Wednesday, September 7, 2011

The Unluckiest Number

I recently received a call from my clients who are looking to buy a home. They found the perfect home at an open house and wanted to put in an offer.  I said I would be happy to write up the offer, but wanted to see the home again with them.  They were very excited about the layout, location, etc.  Mr. Buyer asked if I would get any information about the house for them and pass it on when we met the following night.  I called the listing agent and asked a number of questions, among them, "why hasn't this home sold in 100 days if it's so nice?"  Her answer surprised me.  She said that the negative feedback she heard more than anything was regarding the house number.  I asked why that was and she said, "It's 1414"  to which I replied,  "and that's a problem?"  She said it wasn't to her, but in the Asian culture, the number 14 is considered the unluckiest number.  Evidently, in Mandarin the number 14, when pronounced sounds like "want to die."  In Cantonese, it sounds like "certainly die."  Either way, the superstition carries a lot of weight in the Pacific Northwest.  The number 4 is also considered unlucky for similar is equated with the word death.  For that reason, Nokia cell phones have no cell phone series beginning with a 4, buildings in East Asia often do not have a 4th floor (this is similar to the Western world's phobia of the number 13).  In Hong Kong, some high rise buildings avoid any numbers with a 4 in them (ie, 4, 14, 24, 34, all the 40s, etc).  There is even an official name for this aversion or fear of the number 4: tetraphobia.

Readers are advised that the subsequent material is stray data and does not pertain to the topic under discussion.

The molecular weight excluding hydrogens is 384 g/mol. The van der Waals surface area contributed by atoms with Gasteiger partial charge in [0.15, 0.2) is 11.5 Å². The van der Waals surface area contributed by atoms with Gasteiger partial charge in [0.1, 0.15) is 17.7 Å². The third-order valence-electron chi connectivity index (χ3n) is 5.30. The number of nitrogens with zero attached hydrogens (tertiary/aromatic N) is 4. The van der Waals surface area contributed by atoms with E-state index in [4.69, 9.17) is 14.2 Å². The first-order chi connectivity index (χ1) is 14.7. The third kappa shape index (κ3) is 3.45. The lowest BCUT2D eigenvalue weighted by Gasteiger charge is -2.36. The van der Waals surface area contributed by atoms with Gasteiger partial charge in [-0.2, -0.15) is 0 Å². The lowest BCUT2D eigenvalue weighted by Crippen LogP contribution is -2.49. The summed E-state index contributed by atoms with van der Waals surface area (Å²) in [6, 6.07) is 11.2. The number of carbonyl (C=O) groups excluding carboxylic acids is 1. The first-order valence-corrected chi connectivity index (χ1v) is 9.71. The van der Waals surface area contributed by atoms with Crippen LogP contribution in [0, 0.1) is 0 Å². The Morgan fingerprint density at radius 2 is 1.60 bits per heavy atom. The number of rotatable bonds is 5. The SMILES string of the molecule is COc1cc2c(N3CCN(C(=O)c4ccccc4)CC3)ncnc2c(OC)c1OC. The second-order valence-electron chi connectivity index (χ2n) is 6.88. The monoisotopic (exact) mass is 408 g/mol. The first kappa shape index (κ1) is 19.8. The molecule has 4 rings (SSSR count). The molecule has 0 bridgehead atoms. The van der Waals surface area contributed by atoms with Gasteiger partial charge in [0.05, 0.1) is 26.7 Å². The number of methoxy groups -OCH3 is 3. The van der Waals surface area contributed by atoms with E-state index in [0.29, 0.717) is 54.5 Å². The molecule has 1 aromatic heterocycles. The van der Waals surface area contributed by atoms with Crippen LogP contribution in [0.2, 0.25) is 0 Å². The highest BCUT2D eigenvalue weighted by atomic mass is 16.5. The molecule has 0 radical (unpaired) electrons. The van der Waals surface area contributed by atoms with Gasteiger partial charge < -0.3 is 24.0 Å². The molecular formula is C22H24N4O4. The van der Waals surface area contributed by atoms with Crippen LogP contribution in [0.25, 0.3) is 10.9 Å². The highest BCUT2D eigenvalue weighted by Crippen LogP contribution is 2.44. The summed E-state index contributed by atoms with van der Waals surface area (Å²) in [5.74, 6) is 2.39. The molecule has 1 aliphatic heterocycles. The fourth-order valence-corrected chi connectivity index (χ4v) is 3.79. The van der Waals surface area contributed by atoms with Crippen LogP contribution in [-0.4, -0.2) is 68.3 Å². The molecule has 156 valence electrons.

In the end, my clients opted not to buy this beautiful home.  They did not have a problem with the home or the address, but feared when they wanted to move in a few years, they might have a problem with resale. 

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